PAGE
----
South African Authorities Publish Additional Draft Regulations for Medical Devices
South Africa’s Department of Health has released new draft regulations for medical devices and IVDs that accompanies proposed rules issued by the government in 2014.
The new rules incorporate feedback from industry following the government’s initial draft regulations published last year. Those rules included a four-tier device classification system, authorized representation requirements for foreign companies, proof of quality management system certification, and other requirements similar to those of other established regulatory systems in other countries. Oversight of the South African medical device registration process would be handled by the Medicines Control Council, a division of the Department of Health.
More tailoring for medical devices rather than drugs?
According to Brian Goemans, Country Manager for South Africa at Emergo, some of these latest revisions appear more finely tuned to medical device rather than pharmaceutical markets—but not all.
“There are some improvements in that the more ‘medicine-related’ clauses have been removed, but these regulations are still written to be applied by the Medicines Control Council, and some vestiges of the ‘medicine’ thinking remain,” Goemans observes.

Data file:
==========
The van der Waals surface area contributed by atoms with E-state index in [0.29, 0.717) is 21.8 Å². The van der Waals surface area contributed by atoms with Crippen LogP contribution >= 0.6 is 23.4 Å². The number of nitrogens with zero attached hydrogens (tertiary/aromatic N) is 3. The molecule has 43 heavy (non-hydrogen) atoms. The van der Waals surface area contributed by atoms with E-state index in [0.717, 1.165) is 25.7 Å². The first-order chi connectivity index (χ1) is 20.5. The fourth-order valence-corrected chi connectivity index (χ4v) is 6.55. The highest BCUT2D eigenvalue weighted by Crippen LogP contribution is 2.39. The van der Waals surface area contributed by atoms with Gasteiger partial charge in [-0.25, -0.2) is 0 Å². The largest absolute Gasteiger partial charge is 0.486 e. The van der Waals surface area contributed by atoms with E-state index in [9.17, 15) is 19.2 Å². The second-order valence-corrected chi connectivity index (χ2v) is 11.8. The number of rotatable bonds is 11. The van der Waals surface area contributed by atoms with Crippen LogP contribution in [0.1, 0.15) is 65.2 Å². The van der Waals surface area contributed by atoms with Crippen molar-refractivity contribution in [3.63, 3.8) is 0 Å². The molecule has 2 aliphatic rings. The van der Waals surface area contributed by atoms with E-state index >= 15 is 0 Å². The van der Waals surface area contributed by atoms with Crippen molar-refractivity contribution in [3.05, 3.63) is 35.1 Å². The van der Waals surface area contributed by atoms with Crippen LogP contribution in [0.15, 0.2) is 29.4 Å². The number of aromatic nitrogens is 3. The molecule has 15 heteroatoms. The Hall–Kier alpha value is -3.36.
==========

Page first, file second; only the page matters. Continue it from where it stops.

As an example, he cites the provisions in the new draft for authorized representation; entities acting as in-country representatives must ensure adherence to the Medicines Act, which covers both devices and pharmaceutical products.
Foreign registration allowances
A promising provision in the draft regulations is the apparent allowance for registration of devices for manufacturers whose products have already been cleared or approved by other market regulators. Details, however, remain vague on this issue.
“Although the regulations allow for foreign registration with regulatory authorities in other countries, it has not yet been stated which registrations will be accepted for issue of a license for sale,” explains Goemans.
Implementation timeframes for the new regulatory system remain unknown. A one-month comment period will follow publication of the new regulations, but beyond that, no deadlines have been set. Goemans says the South African Parliament must enact relevant amendments to the Medicines Act in order for implementation to proceed.